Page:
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Streetcar Named Desire Importance of Stage Directions

Uploaded by xsparklyvix on Sep 05, 2005

With reference to the first four scenes of the play, discuss the significance of setting and stage directions to our understanding and appreciate of the play

Tennessee William’s uses the setting and stage directions to help reinforce the various themes such as desire and death and to help the audience to relate further to the characters. This helps the audience to understand the scenes in greater detail and to ultimately increase the enjoyment of the play.

When Streetcar was written, Southern America was going through a time of economic decay, which mirrors the image of Belle Reve in ‘A Streetcar Named Desire’. The Southern and European culture at that time were acting against each other, mirrored in Stanley and blanche. Stanley represents the new heterogeneous America to which an aristocratic Blanche doesn’t belong because she is a relic from a defunct social hierarchy. Blanche is stuck win the past and she clings dearly onto her new possessions which is represented by her possessiveness of her letters. Stanley is clearly represented by this changing and the ability to adapt to new cultures of New Orleans.

The mix of characters and social elements around Elysian fields demonstrates the way New Orleans is historically different from other American cities in the South. It was originally a Catholic settlement (unlike most southern cities which were Protestant) and consequently typical southern social distinctions were ignored. Hence, blacks mingle with whites, which is evident from the stage directions of the white woman (Eunice) and the black woman sitting together.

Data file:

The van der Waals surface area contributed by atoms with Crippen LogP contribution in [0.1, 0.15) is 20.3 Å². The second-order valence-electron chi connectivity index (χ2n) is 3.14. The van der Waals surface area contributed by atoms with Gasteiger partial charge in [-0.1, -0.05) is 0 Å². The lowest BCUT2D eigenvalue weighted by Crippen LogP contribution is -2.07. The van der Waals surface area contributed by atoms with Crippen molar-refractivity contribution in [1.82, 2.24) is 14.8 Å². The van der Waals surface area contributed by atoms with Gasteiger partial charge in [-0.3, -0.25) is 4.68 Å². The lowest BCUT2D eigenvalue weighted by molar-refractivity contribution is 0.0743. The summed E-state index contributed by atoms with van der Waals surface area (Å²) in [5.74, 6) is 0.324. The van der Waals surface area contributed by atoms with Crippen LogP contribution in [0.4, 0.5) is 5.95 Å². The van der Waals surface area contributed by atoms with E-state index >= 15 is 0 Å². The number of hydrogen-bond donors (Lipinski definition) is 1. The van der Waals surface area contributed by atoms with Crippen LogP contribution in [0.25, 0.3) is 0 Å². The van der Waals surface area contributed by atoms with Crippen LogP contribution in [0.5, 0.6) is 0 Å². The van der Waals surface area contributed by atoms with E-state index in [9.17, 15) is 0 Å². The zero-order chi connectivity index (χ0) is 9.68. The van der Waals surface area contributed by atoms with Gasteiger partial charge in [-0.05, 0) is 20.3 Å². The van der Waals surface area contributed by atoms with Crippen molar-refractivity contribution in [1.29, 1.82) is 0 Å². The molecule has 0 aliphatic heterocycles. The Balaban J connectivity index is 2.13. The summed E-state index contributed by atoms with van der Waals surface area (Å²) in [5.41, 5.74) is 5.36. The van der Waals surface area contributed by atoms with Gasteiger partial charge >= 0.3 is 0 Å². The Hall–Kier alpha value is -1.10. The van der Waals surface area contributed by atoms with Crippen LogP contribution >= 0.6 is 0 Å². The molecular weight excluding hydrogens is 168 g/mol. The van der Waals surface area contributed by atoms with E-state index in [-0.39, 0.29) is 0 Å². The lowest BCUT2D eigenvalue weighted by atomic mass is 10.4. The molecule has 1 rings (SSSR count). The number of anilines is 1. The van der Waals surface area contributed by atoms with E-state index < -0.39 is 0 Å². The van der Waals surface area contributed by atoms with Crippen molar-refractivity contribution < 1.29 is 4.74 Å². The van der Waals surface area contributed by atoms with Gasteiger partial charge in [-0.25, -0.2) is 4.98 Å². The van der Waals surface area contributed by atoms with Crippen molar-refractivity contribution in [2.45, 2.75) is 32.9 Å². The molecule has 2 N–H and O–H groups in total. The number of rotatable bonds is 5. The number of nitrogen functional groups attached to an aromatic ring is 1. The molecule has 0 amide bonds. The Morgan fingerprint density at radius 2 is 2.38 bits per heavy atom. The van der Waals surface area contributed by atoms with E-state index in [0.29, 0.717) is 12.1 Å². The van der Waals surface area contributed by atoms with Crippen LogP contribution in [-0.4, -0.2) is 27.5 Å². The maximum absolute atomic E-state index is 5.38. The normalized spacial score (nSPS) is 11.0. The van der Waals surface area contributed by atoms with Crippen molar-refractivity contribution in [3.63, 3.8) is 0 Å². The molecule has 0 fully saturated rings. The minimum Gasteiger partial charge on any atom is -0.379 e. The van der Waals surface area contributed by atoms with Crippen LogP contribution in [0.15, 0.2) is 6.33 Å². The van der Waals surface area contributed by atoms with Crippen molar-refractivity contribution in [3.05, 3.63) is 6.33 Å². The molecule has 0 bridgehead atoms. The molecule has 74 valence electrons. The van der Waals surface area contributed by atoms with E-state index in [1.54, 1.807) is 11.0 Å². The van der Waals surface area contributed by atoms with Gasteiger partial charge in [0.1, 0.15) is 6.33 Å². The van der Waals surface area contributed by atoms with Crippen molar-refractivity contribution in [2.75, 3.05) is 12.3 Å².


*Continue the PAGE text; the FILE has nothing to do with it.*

Stanley, the son of polish immigrants, represents the changing face of America. Stanley is able to accept and is part of this change, which contrasts him to Blanche’s stubborn inability to change.

The name of the Kowalski’s street underscores these extreme, opposing archetypes that Stanley and Blanche represent. Elysian Fields is the name for the ancient Greek vision of the afterlife. Stanley, the primitive, pagan reveller who is in touch with his vital core, is at home in Elysian Fields but the Kowalski’s home and neighbourhood clearly are not Blanche’s idea of heaven. Blanche represents a society that has become too detached from its elements.

Tennessee uses the idea of setting through names and locations to show the contrast between his characters and reinforces the differences between their backgrounds. Through setting the play in a diverse and constantly changing setting it makes the following scenes more believable.


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Uploaded by:   xsparklyvix

Date:   09/05/2005

Category:   Plays

Length:   5 pages (1,101 words)

Views:   17727

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